Objective: To investigate risk factors associated with unilateral or bilateral decreased visual acuity (VA) in preschool children.
Design: Population-based, cross-sectional prevalence study.
Participants: Population-based samples of 6504 children ages 30 to 72 months from California and Maryland.
Methods: Participants were preschool African-American, Hispanic, and non-Hispanic white children from Los Angeles, California, and Baltimore, Maryland. Data were obtained by a parental interview and a detailed ocular examination. Logistic regression models were used to evaluate the independent associations between demographic, behavioral, and clinical risk factors with unilateral and bilateral decreased VA.
Main outcome measures: Odds ratios (ORs) for various risk factors associated with interocular difference (IOD) in VA of ≥2 lines with ≤20/32 in the worse eye, or bilateral decreased VA <20/40 or <20/50 if <48 months of age.
Results: In multivariate logistic regression analysis, 2-line IOD with a VA of ≤20/32 was independently associated with Hispanic ethnicity (OR, 2.05), esotropia (OR, 8.98), spherical equivalent (SE) anisometropia (ORs ranging between 1.5 and 39.7 for SE anisometropia ranging between 0.50 to <1.00 diopters [D] and ≥2.00 D), and aniso-astigmatism in J0 or J45 (ORs ranging between 1.4 and ≥5.3 for J0 or J45 differences ranging between 0.25 to <0.50 D and ≥1.00 D). Bilateral decreased VA was independently associated with lack of health insurance (OR, 2.9), lower primary caregiver education (OR, 1.7), astigmatism (OR, 2.3 and 17.6 for astigmatism 1.00 to <2.00 D and ≥2.00 D), and SE hyperopia ≥4.00 D (OR, 10.8).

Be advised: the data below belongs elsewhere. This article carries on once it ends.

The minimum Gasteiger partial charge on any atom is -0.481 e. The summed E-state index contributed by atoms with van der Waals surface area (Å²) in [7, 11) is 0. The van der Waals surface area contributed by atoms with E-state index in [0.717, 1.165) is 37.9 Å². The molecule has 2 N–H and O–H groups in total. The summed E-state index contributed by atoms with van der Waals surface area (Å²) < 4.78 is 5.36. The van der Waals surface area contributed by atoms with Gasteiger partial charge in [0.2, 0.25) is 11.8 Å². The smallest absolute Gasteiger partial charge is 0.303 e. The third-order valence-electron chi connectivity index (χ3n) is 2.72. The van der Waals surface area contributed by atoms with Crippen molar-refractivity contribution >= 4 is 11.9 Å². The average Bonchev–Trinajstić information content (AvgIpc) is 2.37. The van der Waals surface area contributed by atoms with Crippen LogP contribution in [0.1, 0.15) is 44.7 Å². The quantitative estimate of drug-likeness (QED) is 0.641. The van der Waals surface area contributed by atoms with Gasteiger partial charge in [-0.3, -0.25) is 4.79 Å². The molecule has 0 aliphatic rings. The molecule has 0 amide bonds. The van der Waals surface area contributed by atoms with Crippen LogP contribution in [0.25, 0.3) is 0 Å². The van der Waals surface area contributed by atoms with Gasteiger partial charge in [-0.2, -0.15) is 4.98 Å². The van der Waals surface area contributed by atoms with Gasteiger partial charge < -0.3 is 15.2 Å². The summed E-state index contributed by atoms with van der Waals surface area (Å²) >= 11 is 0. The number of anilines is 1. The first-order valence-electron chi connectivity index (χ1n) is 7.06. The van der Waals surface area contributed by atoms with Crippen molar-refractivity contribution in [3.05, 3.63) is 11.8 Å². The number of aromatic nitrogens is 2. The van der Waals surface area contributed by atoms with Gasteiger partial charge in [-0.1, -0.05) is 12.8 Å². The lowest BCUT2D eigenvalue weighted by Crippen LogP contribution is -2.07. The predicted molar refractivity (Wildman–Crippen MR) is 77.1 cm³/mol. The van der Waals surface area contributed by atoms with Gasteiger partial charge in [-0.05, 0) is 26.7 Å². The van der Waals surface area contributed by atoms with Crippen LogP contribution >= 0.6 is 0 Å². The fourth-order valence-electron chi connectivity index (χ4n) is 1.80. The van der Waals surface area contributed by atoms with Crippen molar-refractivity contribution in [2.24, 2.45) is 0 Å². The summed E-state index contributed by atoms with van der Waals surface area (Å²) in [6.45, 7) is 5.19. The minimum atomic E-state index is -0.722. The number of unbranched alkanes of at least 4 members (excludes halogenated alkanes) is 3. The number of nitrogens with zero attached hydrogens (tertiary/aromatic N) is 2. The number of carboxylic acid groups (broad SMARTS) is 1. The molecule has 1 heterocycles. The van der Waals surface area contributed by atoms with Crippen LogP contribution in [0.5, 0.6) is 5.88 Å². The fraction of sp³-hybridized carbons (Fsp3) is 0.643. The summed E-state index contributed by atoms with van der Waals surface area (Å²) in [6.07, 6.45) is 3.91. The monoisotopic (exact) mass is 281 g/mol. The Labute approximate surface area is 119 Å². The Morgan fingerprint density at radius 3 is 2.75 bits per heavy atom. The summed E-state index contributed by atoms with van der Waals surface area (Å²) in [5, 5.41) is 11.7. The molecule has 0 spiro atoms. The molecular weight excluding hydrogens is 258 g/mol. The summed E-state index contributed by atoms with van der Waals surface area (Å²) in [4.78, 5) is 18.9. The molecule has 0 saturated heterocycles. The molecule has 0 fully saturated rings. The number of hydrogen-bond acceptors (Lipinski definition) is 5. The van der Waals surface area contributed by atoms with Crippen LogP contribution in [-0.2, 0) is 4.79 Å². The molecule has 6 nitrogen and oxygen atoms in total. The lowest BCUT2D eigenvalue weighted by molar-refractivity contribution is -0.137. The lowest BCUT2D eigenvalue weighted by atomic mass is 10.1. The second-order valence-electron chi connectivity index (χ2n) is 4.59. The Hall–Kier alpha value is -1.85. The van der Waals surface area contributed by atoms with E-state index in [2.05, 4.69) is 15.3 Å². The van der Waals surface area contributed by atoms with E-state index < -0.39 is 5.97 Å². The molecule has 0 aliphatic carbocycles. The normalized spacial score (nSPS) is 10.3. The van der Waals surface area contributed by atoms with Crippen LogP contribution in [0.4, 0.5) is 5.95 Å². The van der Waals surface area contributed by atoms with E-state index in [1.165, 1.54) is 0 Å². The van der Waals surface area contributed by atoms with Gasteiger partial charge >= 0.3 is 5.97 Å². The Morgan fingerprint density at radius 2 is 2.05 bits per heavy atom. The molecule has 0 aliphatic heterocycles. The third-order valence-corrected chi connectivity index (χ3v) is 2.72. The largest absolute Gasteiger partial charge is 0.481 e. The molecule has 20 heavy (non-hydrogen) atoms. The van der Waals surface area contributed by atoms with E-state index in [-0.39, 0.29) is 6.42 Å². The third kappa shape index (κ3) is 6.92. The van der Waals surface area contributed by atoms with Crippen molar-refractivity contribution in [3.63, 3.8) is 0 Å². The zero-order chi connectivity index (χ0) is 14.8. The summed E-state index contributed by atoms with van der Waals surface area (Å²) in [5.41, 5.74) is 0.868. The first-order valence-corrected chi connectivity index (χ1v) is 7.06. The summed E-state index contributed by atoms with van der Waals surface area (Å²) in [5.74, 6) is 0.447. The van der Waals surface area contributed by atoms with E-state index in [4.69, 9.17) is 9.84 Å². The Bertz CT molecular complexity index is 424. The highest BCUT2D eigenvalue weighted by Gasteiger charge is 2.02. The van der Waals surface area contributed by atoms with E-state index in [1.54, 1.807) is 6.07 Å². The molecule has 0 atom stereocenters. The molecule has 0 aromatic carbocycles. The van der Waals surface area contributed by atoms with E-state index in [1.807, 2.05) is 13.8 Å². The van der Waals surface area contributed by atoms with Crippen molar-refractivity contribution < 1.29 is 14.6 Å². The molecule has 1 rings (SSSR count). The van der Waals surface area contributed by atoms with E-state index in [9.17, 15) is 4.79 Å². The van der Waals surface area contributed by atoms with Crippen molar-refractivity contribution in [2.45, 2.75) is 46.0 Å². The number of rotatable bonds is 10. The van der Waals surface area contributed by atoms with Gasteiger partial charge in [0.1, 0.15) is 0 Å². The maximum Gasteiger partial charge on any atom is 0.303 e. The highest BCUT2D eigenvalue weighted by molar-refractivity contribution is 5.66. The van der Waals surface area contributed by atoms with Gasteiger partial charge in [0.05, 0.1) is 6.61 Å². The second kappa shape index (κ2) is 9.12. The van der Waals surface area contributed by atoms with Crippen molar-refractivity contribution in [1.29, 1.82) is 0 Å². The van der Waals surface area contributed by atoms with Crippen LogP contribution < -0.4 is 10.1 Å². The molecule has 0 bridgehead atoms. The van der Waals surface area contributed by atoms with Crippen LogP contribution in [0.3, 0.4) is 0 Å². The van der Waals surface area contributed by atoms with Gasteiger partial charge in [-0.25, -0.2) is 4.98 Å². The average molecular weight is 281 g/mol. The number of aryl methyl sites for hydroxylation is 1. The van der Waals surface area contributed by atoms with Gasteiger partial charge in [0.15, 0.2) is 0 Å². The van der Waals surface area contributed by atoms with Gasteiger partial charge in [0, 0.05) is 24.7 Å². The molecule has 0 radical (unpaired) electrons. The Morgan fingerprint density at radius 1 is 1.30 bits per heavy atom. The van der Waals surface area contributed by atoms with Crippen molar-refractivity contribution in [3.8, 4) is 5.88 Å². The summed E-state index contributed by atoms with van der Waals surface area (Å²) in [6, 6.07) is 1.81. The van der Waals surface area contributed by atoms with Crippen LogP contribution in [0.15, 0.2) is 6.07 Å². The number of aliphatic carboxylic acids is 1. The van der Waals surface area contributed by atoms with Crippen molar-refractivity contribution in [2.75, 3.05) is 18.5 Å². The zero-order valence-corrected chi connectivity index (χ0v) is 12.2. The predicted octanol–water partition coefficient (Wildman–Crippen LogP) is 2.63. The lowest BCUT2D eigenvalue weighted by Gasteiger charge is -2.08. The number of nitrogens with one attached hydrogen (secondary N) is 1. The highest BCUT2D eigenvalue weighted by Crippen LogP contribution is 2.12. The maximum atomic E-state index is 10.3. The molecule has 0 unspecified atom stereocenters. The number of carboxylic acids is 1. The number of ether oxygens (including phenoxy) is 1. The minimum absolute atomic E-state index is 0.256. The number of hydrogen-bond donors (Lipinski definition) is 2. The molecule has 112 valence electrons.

Conclusions: Anisometropia and esotropia are risk factors for IOD in VA. Astigmatism and high hyperopia are risk factors for bilateral decreased VA. Guidelines for the screening and management of decreased VA in preschool children should be considered in light of these risk associations.
Financial disclosure(s): The authors have no proprietary or commercial interest in any of the materials discussed in this article.
Copyright © 2011 American Academy of Ophthalmology. Published by Elsevier Inc. All rights reserved.